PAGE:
I just got back from a 3-week trip up the eastern seaboard and into Quebec. It was a wonderful time and we saw so much it would take much more than a blog post to go through it all. But I’ll share one experience here.
As we made our way back home from Canada, we stayed in Madawaska, Maine with some friends who have a cabin there. As we toured the town and its surroundings, they shared many details about the area, including the geography, topography, and personal history.
Paul and Bonnie live about 50 yards off the shore of Madawaska Lake. We stayed at their home three days and three nights and got to meet and enjoy their friends. One evening, their some of their long-time friends and extended family sat around the campfire with us, sharing stories and generally enjoying each others’ company. They were so friendly I felt like we’d known each other a long time.
The second night we were there, John brought me forget-me-nots from their garden for no particular reason. I’d only met him 24 hours prior, but he wanted to give me something. I have no idea why, but it was a nice gesture. I pressed them in a journal and will have them for years to come.
It didn’t cost John a penny, and it didn’t take any time, but his gift of those flowers is something special. A small act of kindness, for no reason, that I’ll remember for a long time.
This coming Sunday is Fathers’ Day, and is a time to focus on, honor, and thank our dads for what they mean to us. My dad lives about 6 miles away and I’m privileged to see him each week for dinner.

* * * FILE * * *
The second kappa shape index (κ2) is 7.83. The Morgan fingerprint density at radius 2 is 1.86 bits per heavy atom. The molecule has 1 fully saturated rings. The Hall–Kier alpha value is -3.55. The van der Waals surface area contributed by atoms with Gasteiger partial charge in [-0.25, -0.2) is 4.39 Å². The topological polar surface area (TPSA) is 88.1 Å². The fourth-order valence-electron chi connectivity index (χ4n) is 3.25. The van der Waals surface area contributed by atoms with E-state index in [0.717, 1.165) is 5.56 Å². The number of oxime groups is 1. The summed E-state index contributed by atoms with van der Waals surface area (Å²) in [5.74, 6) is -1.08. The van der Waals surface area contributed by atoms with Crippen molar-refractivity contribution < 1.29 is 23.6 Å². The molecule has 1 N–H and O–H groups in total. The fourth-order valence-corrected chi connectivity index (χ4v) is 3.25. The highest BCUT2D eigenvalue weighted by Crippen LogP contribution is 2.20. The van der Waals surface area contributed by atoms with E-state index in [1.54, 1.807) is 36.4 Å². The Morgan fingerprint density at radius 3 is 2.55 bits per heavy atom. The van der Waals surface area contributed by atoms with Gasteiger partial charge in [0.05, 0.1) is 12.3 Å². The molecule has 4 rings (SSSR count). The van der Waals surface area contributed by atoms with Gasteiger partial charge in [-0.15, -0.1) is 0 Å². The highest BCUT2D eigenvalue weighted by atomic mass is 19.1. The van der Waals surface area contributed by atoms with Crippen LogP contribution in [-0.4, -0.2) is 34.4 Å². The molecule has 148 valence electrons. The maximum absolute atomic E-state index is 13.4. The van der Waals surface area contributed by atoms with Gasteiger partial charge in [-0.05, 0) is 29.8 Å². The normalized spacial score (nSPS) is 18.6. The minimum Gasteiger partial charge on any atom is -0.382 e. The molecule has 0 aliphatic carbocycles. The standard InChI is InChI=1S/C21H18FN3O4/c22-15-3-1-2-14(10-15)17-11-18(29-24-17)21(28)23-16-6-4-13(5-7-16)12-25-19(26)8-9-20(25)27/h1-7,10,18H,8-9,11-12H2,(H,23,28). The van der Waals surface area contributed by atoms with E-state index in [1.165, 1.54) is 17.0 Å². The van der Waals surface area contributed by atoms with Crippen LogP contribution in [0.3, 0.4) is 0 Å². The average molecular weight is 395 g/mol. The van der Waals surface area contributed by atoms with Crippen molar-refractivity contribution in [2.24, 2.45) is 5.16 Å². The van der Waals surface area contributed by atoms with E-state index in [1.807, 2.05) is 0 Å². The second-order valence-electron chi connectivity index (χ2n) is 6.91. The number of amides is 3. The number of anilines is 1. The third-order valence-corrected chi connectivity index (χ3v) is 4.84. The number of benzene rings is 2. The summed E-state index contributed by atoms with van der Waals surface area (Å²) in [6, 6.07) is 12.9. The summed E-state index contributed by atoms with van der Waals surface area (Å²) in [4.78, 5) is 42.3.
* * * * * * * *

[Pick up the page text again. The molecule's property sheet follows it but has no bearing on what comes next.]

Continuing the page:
When he gets home from work, he greets my mom, our dog, and me with a hug and a kiss and asks about our respective days. He listens, then shares how his went, often including the Bible study he’s attended that morning.
I appreciate that he shares things with me. I know not everyone is that fortunate. At the end of the evening, after we’ve had dinner and have played a game or two, Dad walks me out to my car to say good-bye. Even if it’s not dark, he still escorts me out, helps me into my car, and tells me to drive home safely. He does it because he cares.
There are times when Dad does “behind the scenes” work, particularly when it comes to planning a trip. For example, he, my mom, and I are going up the eastern seaboard to several places including Washington D.C. New York City, Pennsylvania, Maine, Niagara Falls, and Quebec. Dad’s good at planning ahead, so he’s already made a lot of the reservations as to where we’ll stay along the way. He’s good at being in charge of things and taking care of details, and it’s nice to depend on him for that. I’m looking forward to the trip.
What does Fathers’ Day mean to you? What memories or traditions do you have for Fathers’ Day?
Yesterday was Mothers’ Day, which I always enjoy. Every year it gives me a special reason to let my mom know how much she means to me. We’ve always been close and even to this day I consider her to be one of my most trustworthy friends.
I can share anything with her, knowing she truly cares and will listen and encourage me when I need it most. So today, Mom, I thank you publicly for your love and continuous support in everything.
I think most of us have someone (whether it’s our mom or someone else) we appreciate who’s been there for us in good and bad times. How do you show them how much they mean to you? I’d love to hear your thoughts. Let’s keep the conversation going.
By Ellen Andersen
Today’s post features a friend of mine, Sharon O’Neal, whom I’ve known for years.
She and I are both involved in Stephen Ministry at our church, where we reach out to help and encourage others who are hurting. We’ve been recipients of others’ kindness as well. Here’s a story Sharon recently related to me.